German American Football clubs will not change schedule to accommodate IFAF European Championships

In an earlier story since removed, AFI reported that the German American Football clubs voted to prevent European import players from playing in the IFAF European Championships.

That was wrong.

The information was inaccurate and for that we apologize.

What did happen is that 15 of the 16 GFL clubs voted not to change the current schedule to accommodate the European Championships scheduled for Finland.

The effect, however, could very well be the same. It will be up to each club to decide whether to release European national team players to play for their countries.

The European Championship tournament is scheduled to start on July 29 and finish on August 4. The German Football League schedule partially conflicts with this. Ironically though, the GFL has an almost month long break from July 8 to August 4 with only one game is scheduled during that period. However, there is a full slate of games scheduled  for the weekend of August 4.

As a result, many of those teams will need their contracted, European import players and the likelihood of releasing them to their national teams for practice and games would be small. On many of the German teams, the import players are the only paid players. So they are an important investment.

At the heart of the issue is the absence of the defending European champions, Germany.

Team Germany, the defending European champions, will not be participating. According to IFAF, they did not apply for reinstatement following the end to the IFAF conflict and so are ineligible. American Football Federation of Germany (AFVD) president Robert Huber flatly denies that as he told the German sports website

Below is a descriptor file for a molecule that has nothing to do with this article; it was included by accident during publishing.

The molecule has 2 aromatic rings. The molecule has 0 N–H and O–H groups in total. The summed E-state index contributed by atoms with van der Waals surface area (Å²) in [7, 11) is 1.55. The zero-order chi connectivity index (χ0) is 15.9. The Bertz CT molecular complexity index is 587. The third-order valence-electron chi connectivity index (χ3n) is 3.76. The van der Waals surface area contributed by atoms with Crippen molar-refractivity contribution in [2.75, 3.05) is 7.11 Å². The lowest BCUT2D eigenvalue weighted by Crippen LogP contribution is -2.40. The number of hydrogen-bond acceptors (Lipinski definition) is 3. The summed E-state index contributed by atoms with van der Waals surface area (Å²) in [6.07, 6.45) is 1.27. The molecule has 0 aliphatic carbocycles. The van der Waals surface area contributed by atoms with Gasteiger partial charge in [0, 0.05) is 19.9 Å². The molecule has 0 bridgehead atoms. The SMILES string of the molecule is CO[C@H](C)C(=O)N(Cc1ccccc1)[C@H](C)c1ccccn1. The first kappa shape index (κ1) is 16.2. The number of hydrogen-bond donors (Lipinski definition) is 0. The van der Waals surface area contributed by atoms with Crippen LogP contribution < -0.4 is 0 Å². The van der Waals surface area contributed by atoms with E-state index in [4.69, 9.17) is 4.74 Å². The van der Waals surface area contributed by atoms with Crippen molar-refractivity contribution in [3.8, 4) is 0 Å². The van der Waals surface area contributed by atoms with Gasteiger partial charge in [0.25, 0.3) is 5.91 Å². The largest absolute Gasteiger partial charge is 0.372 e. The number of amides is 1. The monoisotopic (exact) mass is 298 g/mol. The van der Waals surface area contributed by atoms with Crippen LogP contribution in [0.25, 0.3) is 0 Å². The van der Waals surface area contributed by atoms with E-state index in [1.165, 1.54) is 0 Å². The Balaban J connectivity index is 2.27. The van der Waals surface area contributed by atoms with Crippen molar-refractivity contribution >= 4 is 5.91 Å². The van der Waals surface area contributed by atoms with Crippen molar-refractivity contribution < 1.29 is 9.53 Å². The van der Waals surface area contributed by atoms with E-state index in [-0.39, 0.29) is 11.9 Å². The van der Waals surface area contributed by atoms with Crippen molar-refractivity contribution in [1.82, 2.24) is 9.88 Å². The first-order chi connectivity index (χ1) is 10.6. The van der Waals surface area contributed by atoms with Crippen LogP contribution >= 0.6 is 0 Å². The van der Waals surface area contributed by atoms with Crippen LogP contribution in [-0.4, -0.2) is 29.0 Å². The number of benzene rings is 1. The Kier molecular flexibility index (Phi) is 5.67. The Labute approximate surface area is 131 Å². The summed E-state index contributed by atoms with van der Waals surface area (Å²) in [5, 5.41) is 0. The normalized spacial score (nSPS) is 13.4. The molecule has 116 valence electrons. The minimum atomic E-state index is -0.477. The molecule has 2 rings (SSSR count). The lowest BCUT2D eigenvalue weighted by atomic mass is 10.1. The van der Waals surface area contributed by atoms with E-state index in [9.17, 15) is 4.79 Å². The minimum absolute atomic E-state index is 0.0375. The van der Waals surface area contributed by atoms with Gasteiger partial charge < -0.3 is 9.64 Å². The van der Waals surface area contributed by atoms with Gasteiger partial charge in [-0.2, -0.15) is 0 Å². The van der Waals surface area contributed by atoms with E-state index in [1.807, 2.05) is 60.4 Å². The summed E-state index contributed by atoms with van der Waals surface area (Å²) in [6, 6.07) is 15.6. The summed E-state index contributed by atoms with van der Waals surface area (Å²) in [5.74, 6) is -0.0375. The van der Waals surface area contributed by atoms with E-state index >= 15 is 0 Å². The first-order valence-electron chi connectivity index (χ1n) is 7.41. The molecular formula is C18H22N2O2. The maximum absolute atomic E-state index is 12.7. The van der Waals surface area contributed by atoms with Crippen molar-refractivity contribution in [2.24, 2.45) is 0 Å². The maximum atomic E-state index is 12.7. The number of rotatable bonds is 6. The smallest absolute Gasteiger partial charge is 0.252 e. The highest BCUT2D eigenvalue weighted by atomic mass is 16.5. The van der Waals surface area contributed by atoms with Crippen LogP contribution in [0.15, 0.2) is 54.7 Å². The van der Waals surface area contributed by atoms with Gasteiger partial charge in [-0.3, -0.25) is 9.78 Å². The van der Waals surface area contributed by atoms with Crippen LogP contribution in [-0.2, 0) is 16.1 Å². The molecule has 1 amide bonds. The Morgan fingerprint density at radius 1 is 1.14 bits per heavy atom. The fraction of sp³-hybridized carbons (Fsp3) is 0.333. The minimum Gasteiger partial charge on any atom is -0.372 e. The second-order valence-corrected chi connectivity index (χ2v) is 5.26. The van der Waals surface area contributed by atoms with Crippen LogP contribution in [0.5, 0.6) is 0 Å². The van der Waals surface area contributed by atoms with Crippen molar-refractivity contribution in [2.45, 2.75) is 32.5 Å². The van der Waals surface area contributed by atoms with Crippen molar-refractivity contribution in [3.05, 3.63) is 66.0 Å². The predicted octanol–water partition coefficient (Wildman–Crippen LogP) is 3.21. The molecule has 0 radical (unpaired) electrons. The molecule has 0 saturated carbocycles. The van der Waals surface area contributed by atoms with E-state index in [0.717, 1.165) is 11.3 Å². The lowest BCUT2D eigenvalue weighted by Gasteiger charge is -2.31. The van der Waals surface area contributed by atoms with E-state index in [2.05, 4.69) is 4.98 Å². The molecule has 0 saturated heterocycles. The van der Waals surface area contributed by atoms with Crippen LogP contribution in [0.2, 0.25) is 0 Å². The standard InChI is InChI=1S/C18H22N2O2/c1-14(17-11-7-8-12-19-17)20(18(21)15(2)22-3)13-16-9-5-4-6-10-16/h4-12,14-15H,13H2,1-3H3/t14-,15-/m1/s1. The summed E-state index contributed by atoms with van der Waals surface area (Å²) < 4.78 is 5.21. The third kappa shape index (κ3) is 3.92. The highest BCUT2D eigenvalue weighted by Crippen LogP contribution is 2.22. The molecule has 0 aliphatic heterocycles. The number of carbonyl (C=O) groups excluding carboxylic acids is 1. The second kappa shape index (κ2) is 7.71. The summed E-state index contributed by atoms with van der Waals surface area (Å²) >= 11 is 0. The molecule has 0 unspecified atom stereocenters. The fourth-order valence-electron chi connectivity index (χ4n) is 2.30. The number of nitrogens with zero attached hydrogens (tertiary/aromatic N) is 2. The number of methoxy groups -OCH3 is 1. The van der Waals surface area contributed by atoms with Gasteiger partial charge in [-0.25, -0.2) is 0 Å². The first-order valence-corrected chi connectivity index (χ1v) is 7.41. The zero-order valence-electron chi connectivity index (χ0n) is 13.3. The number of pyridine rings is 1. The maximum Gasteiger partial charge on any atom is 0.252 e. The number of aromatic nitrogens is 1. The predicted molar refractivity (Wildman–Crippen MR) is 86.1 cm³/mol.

So there will be no Team Germany in the European Championships and the German Football League will continue as usual with their many European import players possibly watching their national teams from afar.

Team Austria QB Alexander Thury

Same situation in hockey and basketball

This situation is not new.

It happens in other sports such as hockey and basketball. The professional teams in the NHL and NBA generally do not,  or are reluctant to, release their players to play in international tournaments held during the season. After all, the clubs have an investment in the players. Naturally, the Olympic Games are an exception.

The move could conceivably affect all the competing countries, some harder than others.

Team Sweden’s Jonatan Gihl Photo: Yamamoto Shinji

One of Sweden’s top receivers, Jonatan Gihl, plays for the Allgau Comets who play the Marburg Mercenaries on August 5. Finnish linebacker Roni Salonen who plays for the Braunschweig New Yorker Lions, will be unable to represent his country as will one of Great Britain’s leading receivers is Tim Thomas who signed with the Frankfurt Universe.

Finland’s top WR, Sebastian Sagne PHOTO: SALLA LAHTI

Another top Finnish player, receiver, Sebastian Sagne also plays for the Universe and his absence will certainly be felt by Team Finland. Sweden’s leading defensive back Markus Persson, will be missing. He too plays for the Frankfurt Universe.

France will be without running back Andreas Betza who also plays for the Universe. Austrian quarterback Alex Thury now plays for the Marburg Mercenaries while Finnish defensive lineman Lauri Vainio plays for the Berlin Rebels.

How will this affect the outcome of the tournament or the quality of play? That is difficult to say as it can depend on the position of the missing player. Austria may have a harder time without the services of Thury at quarterback and Sagne is a difference-making receiver for Finland.

The bigger question is when, or if, Germany will rejoin the rest of Europe. The European Championships serve as a qualifying tournament for the IFAF World Championships which should be held in 2019.


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